Friday, 4 May 2012
I was looking forward to reading Charlotte Rogan's debut novel The Lifeboat, which has been massively hyped. (Hilary Mantel calls it a splendid book, that 'rivets the reader's attention and ... seethes with layered ambiguity.') But that final sentence of the novel rather sums up why I found it an unsatisfying read.
Two years after the Titanic, another ocean liner sinks as passengers are fleeing from Europe at the outbreak of war. Grace is the last passenger to board lifeboat 14, perilously overloaded - and as the novel opens she and two other women are on trial for the murder of charismatic Mr Hardie, the crew member in charge of the boat. Grace had been on her honeymoon trip but she isn't quite the innocent young bride she appears; after the loss of her family's fortune and her father's suicide, she has schemed her way to marrying a wealthy young banker. The Lord, she feels, helps those who help themselves.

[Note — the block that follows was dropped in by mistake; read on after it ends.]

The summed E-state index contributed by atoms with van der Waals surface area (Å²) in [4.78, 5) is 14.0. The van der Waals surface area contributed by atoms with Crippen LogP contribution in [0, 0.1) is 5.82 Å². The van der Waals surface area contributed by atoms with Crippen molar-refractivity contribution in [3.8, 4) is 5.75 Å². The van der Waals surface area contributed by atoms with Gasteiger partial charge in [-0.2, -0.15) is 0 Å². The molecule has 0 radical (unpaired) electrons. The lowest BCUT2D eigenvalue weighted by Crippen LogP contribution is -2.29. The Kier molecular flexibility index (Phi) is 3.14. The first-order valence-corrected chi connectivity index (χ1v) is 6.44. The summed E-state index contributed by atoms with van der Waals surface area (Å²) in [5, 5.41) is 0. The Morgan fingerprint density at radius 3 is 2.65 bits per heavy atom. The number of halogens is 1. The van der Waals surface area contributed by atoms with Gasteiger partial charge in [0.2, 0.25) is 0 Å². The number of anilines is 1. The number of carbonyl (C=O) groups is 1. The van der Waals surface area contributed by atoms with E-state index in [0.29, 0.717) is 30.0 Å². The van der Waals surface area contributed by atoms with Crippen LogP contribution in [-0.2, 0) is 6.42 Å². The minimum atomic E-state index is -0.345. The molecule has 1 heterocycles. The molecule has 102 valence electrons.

But during three weeks on the lifeboat, it becomes clear that some must die in order that others survive. When a power struggle develops between Hardie and the redoubtable Mrs Grant, Grace bides her time. Lord of the Flies meets Drownton Abbey? That's about the measure of it. How far will any of us go to survive? And how far must women go to survive in a man's world?
I'm sure this book will be popular with book groups but to me it seemed at risk of sinking under the weight of too many issues and ultimately I didn't care much whether the characters survived, either their trial at sea or their trial in the courtroom. Most of the passengers seem fairly indistinguishable and that proto-feminist power struggle didn't convince me.
The novel was inspired by a famous court case of 1884 after two shipwrecked seamen killed and cannibalised their cabin boy. Now that might have been gripping...